Nijo Castle in Kyoto, Japan was one of the coolest places we visited in Kyoto. Built in 1603 for Japanese Shogun Tokugawa Ieyasu, and designated a UNESCO World Heritage site in 1994, this feudal era castle is resplendent with elegantly painted sliding doors, ceilings, and panels all through the castle. We visited Nijo Castle during cherry blossom season to see the castle’s more than 400 blooming cherry trees, as well as flower arrangements from Japan’s oldest school of Ikebana, which traditional Japanese flowering arranging, to explore the traditional Japanese gardens, and to learn more about this castle’s 400+ year history.
Location: Kyoto, Japan
Address: 541 Nijojocho, Nakagyo Ward, Kyoto, 604-8301, Japan
Hours: Seasonal, see hours here under “Opening Hours”
Admission Price: ¥1,030 per Adult
Built: Year 1603
When we were in Kyoto, one of the main things we wanted to do in the city was to visit Nijo Castle, for its amazing architecture, stunning gardens, flowering cherry and plum trees, and its more than 400 years of history. We opted to explore at our own pace, rather than to take a tour, although some of the buildings we were led through by the castle’s staff who lead mini-tours on a first come first served basis. The castle complex is composed of an outer defense area, called the Honmaru, the inner defense area called the Ninomarua, and castle gardens. Visitors can explore the castle grounds, gardens, and the outside of the buildings for the price of admission.
Nijo Castle’s beautiful architecture drew us inside the various buildings in the castle courtyard, where we heard a sound like hundreds of birds chirping. A sign explained that this odd noise was a result of nails in the flooring rubbing against the clamps and other building materials in the floor. According to the signs, this sound is a result of the castle’s nightingale flooring, which was accidentally made through a building error, and the shogun at the time the castle was built decided to strategically use this building method to make loud floors throughout his castle, so that no one could sneak up on him to assassinate him or spy on him.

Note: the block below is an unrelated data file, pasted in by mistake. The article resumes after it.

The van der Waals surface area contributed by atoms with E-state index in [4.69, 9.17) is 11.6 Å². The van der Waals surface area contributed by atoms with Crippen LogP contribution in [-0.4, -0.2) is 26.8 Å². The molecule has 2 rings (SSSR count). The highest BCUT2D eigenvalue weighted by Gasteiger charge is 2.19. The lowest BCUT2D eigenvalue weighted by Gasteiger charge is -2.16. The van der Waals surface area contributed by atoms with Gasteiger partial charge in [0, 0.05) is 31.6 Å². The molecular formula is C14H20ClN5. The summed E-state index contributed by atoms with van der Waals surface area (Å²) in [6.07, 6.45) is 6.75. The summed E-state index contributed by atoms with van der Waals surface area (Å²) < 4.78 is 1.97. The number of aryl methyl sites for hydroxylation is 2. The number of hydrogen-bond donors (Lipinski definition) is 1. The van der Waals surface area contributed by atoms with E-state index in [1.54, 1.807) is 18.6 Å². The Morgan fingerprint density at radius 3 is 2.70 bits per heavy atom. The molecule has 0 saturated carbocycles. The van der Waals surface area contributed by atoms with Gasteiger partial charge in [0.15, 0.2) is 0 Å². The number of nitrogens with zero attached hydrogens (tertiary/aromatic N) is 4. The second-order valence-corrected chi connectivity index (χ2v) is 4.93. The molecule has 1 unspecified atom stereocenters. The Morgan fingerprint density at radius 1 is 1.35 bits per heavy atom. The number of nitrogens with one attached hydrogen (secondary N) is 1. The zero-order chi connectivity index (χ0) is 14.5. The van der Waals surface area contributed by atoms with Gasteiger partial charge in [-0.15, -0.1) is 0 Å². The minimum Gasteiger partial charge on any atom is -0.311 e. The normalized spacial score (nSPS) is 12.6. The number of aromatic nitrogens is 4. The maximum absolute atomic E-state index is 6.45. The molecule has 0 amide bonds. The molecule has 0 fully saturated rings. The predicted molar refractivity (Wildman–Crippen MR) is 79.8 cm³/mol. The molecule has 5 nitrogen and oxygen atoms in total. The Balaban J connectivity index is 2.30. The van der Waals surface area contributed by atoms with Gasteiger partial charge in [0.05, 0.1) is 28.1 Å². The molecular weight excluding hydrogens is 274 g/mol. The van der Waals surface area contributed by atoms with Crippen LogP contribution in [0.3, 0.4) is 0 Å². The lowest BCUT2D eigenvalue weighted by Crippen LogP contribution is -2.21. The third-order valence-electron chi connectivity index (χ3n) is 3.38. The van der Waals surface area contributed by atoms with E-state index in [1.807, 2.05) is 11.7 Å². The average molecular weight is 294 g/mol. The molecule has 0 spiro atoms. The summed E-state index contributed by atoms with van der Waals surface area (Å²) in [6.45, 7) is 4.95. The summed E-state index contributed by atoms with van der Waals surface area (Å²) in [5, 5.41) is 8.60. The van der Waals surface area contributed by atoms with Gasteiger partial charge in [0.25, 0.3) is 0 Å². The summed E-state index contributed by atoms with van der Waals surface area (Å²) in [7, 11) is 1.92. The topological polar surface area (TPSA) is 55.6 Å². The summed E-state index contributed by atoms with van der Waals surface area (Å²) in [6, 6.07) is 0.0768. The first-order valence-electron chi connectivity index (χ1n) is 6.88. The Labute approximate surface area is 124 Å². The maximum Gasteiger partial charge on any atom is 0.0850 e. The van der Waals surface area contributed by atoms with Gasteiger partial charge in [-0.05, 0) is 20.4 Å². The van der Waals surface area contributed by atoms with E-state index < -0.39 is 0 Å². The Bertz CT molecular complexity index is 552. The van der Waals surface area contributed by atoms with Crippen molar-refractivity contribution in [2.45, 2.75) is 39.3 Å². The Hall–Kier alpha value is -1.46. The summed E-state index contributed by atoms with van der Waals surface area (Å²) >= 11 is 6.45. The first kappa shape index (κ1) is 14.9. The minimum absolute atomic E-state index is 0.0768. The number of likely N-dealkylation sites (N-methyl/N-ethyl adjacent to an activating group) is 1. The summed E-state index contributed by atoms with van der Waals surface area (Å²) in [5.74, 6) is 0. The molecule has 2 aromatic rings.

To see (and hear) these floors, visitors have to pay an extra fee (I think it was about $6 USD per person) to enter these buildings. The fee goes towards preserving the buildings and the castle grounds and visitors are not allowed to photograph the inside of the buildings.
With more than 400 years of history, it’s not surprising that Nijo Castle was made a UNESCO World Heritage Site in 1994. (If you’re not sure what a UNESCO World Heritage Site is, or why they are so significant, you can learn more about them in this post, What Is a UNESCO World Heritage Site?) The entire castle is surrounded by stone walls, moats full of koi fish, and on the property is a sprawling ornamental Japanese garden, with gorgeous pine trees, large ornamental stones, a viewing pond, and a plethora of indigenous plants that were a joy to photograph and see in full bloom.
We visited during the heigh to Kyoto‘s cherry blossom season, and witnessed the more than 400 cherry blossom trees around the castle in full bloom, which was such a magical sight. There were also several large Ikebana (Japanese flower arranging) displays around the castle courtyards, which educated visitors about how the tradition of Japanese flower arranging was started in the Ikenobo tradition, which is a flower arranging school started by a Buddhist monk in the 1400s in Kyoto. If I wasn’t a travel writer, I think I’d love to be a florist, and it would be a dream come true to study Japanese flowering arranging here in Kyoto!
Near Nijo Castle, there was a café and restaurant that served drinks, small meals, and desserts. We went with the staff’s recommendation of matcha ice-cream topped with gold leaf and mochi on a stick, and it was absolutely delightful. If you want to learn more about common Japanese foods and snacks, check out my guide to Quintessential Japanese Foods!
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